Over the years various groups in the United States have expressed serious interest in credit-sharing arrangements. In 1977 the National Women’s Conference called for federal and state legislatures to base laws relating to property, inheritance, and domestic relations “on the principle that marriage is a partnership in which the contribution of each spouse is of equal importance and value.”42 Embracing this principle, the 1979 Advisory Council on Social Security recommended consideration of a credit-sharing scheme, but the proposal was stifled by entrenched interests. It reappeared in the early 1990s but did not gain political momentum.
Once we broach the subject of equal shares in social security pensions, it is a short step to applying the same principles of equality and security to other material resources acquired by both partners, regardless of who holds title to the property. In Germany, as noted, the scheme to split credits between spouses applies to all entitlements in both public and private pensions. In the United States, nine states have enacted community property laws that treat husbands and wives as partners in married life, each of whom is entitled to one-half interest in all employment income received (including private pension benefits) during marriage and all property acquired through such income. This exemplary policy not only imparts symbolic recognition to the egalitarian ideal of family life but also affords some protection against the loss of personal resources that young mothers risk by withdrawing their labor from the marketplace to invest in childrearing and household management.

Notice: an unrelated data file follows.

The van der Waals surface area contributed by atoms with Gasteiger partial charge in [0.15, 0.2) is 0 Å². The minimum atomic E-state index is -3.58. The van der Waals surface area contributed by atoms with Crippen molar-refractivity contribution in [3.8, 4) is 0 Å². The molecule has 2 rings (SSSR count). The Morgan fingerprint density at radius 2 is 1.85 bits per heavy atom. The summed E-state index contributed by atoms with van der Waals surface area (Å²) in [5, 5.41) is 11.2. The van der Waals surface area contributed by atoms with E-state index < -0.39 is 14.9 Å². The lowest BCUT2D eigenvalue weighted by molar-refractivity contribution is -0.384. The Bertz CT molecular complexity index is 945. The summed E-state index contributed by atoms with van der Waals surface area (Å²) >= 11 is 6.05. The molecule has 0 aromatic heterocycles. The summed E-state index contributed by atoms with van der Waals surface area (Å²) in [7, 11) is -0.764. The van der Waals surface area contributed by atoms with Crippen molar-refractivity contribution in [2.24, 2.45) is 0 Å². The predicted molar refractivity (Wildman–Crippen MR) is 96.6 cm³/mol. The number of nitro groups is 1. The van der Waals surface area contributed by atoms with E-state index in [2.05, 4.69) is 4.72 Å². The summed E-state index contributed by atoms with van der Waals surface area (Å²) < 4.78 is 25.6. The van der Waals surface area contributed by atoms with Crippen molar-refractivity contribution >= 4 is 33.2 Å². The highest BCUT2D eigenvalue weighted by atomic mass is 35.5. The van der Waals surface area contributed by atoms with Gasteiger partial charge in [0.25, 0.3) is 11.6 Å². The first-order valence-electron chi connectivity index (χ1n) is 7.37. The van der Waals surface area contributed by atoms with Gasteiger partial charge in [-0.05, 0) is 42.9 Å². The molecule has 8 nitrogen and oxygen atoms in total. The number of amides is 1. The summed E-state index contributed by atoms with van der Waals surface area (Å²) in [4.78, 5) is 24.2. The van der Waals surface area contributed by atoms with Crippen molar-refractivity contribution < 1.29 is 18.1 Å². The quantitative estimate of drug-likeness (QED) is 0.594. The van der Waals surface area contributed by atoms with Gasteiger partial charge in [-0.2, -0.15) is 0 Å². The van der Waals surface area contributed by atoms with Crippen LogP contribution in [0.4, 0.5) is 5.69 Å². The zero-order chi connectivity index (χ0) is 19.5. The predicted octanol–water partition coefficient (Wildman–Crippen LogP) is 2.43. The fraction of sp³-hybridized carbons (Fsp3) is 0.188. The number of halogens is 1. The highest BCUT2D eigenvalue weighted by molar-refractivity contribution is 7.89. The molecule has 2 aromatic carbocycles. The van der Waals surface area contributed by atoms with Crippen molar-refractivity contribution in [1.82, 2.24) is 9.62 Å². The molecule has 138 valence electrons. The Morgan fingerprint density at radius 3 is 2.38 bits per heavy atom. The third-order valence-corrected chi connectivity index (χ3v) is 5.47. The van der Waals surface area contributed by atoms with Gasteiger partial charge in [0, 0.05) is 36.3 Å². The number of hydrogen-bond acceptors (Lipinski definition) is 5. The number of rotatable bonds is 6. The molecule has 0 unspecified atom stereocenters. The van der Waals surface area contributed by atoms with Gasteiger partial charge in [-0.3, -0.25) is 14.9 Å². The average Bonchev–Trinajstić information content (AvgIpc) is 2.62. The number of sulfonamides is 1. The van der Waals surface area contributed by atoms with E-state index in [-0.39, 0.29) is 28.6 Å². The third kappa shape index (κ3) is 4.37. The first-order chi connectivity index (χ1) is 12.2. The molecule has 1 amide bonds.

Since the turn of the century, politicians on both sides of the aisle have been bidding for ownership of family values. As pressures build to help parents manage the contemporary challenges of work and childrearing, those looking to craft a pro-family agenda in the United States are likely to begin by fiddling with the standard package of family-friendly benefits— nonmaternal day care and limited periods of paid parental leave. It is what they know best and hear most about from family – policy advocates. I put forth the case for rethinking the conventional approach neither to diminish efforts in this direction nor to cast doubt on their value to the many mothers who struggle with the daily demands of raising children and going to the office. My objective instead is to broaden the pro-family agenda by giving equal consideration to alternative approaches to balancing work and family life.
On several occasions I’ve been asked by women in professional life whether providing support for home care and the sequential pattern of mixing work and family life might detract from the status of mothers who work full-time and have young children in day care. It’s a fair question that cuts both ways, as Ann Crittenden found out. After resigning from a high-profile job at the New York Times to stay home with her infant son, she ran into an acquaintance who asked, “Didn’t you used to be Ann Crittenden?”43 As things now stand, the predominant policy proposals are far from neutral in offering incentives that lend public approval and economic support for early entry and continuous participation in the paid labor force along with the outsourcing of many traditional duties of motherhood. A home-care allowance reinforced by measures that would guarantee a basic level of health care, reform social security to incorporate credit-sharing, and extend the legal mandates of community property to all states in the union would do much to balance the ledger of family-friendly initiatives— and restore a sense of social admiration for motherhood.
This page intentionally left blank